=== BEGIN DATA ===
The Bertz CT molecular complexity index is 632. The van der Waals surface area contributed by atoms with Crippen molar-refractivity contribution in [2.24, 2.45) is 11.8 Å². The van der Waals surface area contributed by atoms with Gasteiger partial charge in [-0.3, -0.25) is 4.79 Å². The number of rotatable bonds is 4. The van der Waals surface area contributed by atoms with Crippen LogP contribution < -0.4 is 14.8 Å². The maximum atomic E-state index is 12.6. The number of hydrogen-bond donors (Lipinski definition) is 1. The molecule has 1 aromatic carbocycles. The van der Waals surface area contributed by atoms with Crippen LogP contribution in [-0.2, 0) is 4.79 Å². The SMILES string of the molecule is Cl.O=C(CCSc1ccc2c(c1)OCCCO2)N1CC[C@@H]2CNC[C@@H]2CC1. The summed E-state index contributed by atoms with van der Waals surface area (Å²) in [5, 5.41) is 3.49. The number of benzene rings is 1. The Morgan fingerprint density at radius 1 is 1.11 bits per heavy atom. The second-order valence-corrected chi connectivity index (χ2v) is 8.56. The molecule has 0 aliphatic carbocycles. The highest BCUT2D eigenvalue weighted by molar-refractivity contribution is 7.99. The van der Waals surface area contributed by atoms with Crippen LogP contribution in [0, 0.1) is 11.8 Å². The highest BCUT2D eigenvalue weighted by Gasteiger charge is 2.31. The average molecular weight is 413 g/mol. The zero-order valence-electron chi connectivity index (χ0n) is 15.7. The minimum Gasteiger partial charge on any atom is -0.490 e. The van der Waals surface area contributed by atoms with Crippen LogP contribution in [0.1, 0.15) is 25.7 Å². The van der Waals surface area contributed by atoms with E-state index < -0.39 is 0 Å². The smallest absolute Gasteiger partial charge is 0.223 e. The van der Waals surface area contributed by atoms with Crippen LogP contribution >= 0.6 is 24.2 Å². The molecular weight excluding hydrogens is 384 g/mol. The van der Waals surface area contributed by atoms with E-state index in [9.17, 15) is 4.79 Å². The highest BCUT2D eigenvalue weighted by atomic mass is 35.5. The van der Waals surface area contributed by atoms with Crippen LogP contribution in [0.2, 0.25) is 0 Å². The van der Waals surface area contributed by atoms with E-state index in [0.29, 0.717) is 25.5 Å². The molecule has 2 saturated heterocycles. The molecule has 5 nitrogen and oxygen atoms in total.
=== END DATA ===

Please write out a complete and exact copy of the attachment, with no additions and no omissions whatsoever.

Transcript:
The Bertz CT molecular complexity index is 632. The van der Waals surface area contributed by atoms with Crippen molar-refractivity contribution in [2.24, 2.45) is 11.8 Å². The van der Waals surface area contributed by atoms with Gasteiger partial charge in [-0.3, -0.25) is 4.79 Å². The number of rotatable bonds is 4. The van der Waals surface area contributed by atoms with Crippen LogP contribution < -0.4 is 14.8 Å². The maximum atomic E-state index is 12.6. The number of hydrogen-bond donors (Lipinski definition) is 1. The molecule has 1 aromatic carbocycles. The van der Waals surface area contributed by atoms with Crippen LogP contribution in [-0.2, 0) is 4.79 Å². The SMILES string of the molecule is Cl.O=C(CCSc1ccc2c(c1)OCCCO2)N1CC[C@@H]2CNC[C@@H]2CC1. The summed E-state index contributed by atoms with van der Waals surface area (Å²) in [5, 5.41) is 3.49. The number of benzene rings is 1. The Morgan fingerprint density at radius 1 is 1.11 bits per heavy atom. The second-order valence-corrected chi connectivity index (χ2v) is 8.56. The molecule has 0 aliphatic carbocycles. The highest BCUT2D eigenvalue weighted by molar-refractivity contribution is 7.99. The van der Waals surface area contributed by atoms with Crippen LogP contribution in [0, 0.1) is 11.8 Å². The highest BCUT2D eigenvalue weighted by Gasteiger charge is 2.31. The average molecular weight is 413 g/mol. The zero-order valence-electron chi connectivity index (χ0n) is 15.7. The minimum Gasteiger partial charge on any atom is -0.490 e. The van der Waals surface area contributed by atoms with Crippen LogP contribution in [0.1, 0.15) is 25.7 Å². The van der Waals surface area contributed by atoms with E-state index < -0.39 is 0 Å². The smallest absolute Gasteiger partial charge is 0.223 e. The van der Waals surface area contributed by atoms with Crippen LogP contribution >= 0.6 is 24.2 Å². The molecular weight excluding hydrogens is 384 g/mol. The van der Waals surface area contributed by atoms with E-state index in [9.17, 15) is 4.79 Å². The highest BCUT2D eigenvalue weighted by atomic mass is 35.5. The van der Waals surface area contributed by atoms with Crippen LogP contribution in [0.2, 0.25) is 0 Å². The van der Waals surface area contributed by atoms with E-state index in [0.29, 0.717) is 25.5 Å². The molecule has 2 saturated heterocycles. The molecule has 5 nitrogen and oxygen atoms in total.